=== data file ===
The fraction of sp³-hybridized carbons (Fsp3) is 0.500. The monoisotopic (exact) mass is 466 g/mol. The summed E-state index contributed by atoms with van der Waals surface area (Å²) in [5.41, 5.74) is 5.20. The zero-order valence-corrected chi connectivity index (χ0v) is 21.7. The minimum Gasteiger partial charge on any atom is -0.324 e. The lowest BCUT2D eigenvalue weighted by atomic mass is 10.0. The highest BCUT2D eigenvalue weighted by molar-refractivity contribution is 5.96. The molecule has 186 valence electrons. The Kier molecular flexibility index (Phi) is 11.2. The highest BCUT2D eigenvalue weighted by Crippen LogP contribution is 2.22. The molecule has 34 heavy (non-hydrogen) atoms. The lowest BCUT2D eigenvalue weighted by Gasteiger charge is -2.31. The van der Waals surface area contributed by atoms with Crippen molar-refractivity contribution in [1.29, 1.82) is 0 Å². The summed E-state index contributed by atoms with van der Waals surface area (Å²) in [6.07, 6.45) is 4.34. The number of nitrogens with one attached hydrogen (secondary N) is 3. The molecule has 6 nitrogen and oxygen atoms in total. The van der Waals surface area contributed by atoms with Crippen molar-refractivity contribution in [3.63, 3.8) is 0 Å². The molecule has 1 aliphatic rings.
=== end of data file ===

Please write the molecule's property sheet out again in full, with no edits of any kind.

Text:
The fraction of sp³-hybridized carbons (Fsp3) is 0.500. The monoisotopic (exact) mass is 466 g/mol. The summed E-state index contributed by atoms with van der Waals surface area (Å²) in [5.41, 5.74) is 5.20. The zero-order valence-corrected chi connectivity index (χ0v) is 21.7. The minimum Gasteiger partial charge on any atom is -0.324 e. The lowest BCUT2D eigenvalue weighted by atomic mass is 10.0. The highest BCUT2D eigenvalue weighted by molar-refractivity contribution is 5.96. The molecule has 186 valence electrons. The Kier molecular flexibility index (Phi) is 11.2. The highest BCUT2D eigenvalue weighted by Crippen LogP contribution is 2.22. The molecule has 34 heavy (non-hydrogen) atoms. The lowest BCUT2D eigenvalue weighted by Gasteiger charge is -2.31. The van der Waals surface area contributed by atoms with Crippen molar-refractivity contribution in [1.29, 1.82) is 0 Å². The summed E-state index contributed by atoms with van der Waals surface area (Å²) in [6.07, 6.45) is 4.34. The number of nitrogens with one attached hydrogen (secondary N) is 3. The molecule has 6 nitrogen and oxygen atoms in total. The van der Waals surface area contributed by atoms with Crippen molar-refractivity contribution in [3.63, 3.8) is 0 Å². The molecule has 1 aliphatic rings.